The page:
The election outcome is far from decided
According to the most recent records filed, Sarnoff has raised a total of roughly $748,000 this election cycle compared to Russell’s $158,000. In light of his significant disadvantage in campaign funds, some people might take Russell’s sizable margin in votes as a victory for the idea that money can’t buy an election. However, the District 2 candidates knew all along that with nine contenders, a runoff was likely. It is quite possible that the Sarnoff camp is simply sitting on a pile of money and is now ready to spend at a rapid pace between now and November 17 to try for a different outcome in the runoff.
Sarnoff had spent $647,000 as of October 29, leaving her with a little over $100,000. Russell has spent approximately $150,000 thus far, leaving him with only $8,000 to spend – more than 12 times less than Sarnoff. To assume that Russell’s strong showing in the election on November 3 means that he is a sure bet to win on November 17 is to ignore the size of each candidate’s war chest. Don’t discount the advantage of having roughly $92,000 more to spend in the next two weeks. To put the number in perspective. Sarnoff could spend roughly $6,500 a day between now and the runoff compared to roughly $570 a day for Russell.
Given the staggering sums raised for a local commission seat and that Florida law prohibits donors from giving more than $1,000 to a local candidate, you may be asking yourself, where did all of that money come from? Based on my preliminary analysis, it is clear that candidates (some more than others) looked not only outside of Miami, but outside of Florida to gather these campaign donations. As of the October 23 filing, Russell had received three donations of the maximum amount ($1,000) from individuals or organizations located outside of the state of Florida. He received these donations from an investor, someone in construction, and someone in hospitality all reporting addresses in the state of New York. In the same time period, Sarnoff received more than 60 contributions of the maximum amount of $1,000 from donors outside the state of Florida. There are too many to provide information on all of these donors, but the list includes contractors, traffic consultants, real estate executives and developers located in Washington DC, Maryland, Virginia, Michigan, Massachusetts, New York, and Illinois, among others.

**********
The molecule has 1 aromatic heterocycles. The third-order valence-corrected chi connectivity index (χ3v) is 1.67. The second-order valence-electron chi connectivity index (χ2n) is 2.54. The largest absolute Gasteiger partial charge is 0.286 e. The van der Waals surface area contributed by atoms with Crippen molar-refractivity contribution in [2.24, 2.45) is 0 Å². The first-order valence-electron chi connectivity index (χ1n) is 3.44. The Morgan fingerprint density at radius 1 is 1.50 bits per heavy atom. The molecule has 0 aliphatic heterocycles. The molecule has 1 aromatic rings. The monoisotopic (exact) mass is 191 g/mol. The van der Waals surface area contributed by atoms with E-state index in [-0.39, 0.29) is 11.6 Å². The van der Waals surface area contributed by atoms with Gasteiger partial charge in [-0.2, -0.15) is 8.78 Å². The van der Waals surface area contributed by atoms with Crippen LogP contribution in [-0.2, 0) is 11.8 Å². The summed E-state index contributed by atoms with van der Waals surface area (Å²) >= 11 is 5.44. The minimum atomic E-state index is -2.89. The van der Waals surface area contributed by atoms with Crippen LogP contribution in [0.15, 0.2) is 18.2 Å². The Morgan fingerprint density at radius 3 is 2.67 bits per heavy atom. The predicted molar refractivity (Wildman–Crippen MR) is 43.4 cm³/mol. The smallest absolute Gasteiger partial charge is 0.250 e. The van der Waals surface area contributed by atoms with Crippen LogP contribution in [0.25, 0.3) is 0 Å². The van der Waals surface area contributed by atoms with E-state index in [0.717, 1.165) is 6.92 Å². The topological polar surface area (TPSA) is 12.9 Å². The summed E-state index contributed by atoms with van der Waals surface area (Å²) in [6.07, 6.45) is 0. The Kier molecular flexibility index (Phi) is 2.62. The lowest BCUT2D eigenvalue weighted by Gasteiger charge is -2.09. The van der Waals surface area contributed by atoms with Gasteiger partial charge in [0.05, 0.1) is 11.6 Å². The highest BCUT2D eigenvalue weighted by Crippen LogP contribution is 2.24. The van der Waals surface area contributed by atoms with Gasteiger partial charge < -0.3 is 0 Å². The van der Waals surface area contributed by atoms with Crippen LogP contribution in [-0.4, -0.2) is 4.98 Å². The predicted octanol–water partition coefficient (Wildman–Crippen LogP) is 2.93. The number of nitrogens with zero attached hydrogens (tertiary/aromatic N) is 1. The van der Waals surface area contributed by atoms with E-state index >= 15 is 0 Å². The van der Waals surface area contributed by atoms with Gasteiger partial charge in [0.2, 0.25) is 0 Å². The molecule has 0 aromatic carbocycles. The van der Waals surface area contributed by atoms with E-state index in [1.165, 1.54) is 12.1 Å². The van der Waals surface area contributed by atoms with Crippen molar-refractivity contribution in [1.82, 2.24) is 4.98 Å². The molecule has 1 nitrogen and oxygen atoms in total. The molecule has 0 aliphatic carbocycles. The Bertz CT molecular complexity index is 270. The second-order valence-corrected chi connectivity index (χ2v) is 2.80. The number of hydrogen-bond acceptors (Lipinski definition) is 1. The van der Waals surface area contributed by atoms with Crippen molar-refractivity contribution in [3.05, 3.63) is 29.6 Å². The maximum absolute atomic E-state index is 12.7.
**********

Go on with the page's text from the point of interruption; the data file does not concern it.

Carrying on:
Voters should be careful to consider the outcome of the runoff a foregone conclusion. Given the important role that money plays in a candidate’s ability to win an election and the large sum raised by the Sarnoff campaign, the outcome is far from decided. Based on the amount of money donated from out of state, it appears that we Miami residents aren’t the only ones interested in the outcome of this race either.
All of the campaign finance data mentioned above is available as public record here, including the name and address of each donor as well as the amount donated. Anyone is able to browse the filings for more information.
Coconut Grove Resident
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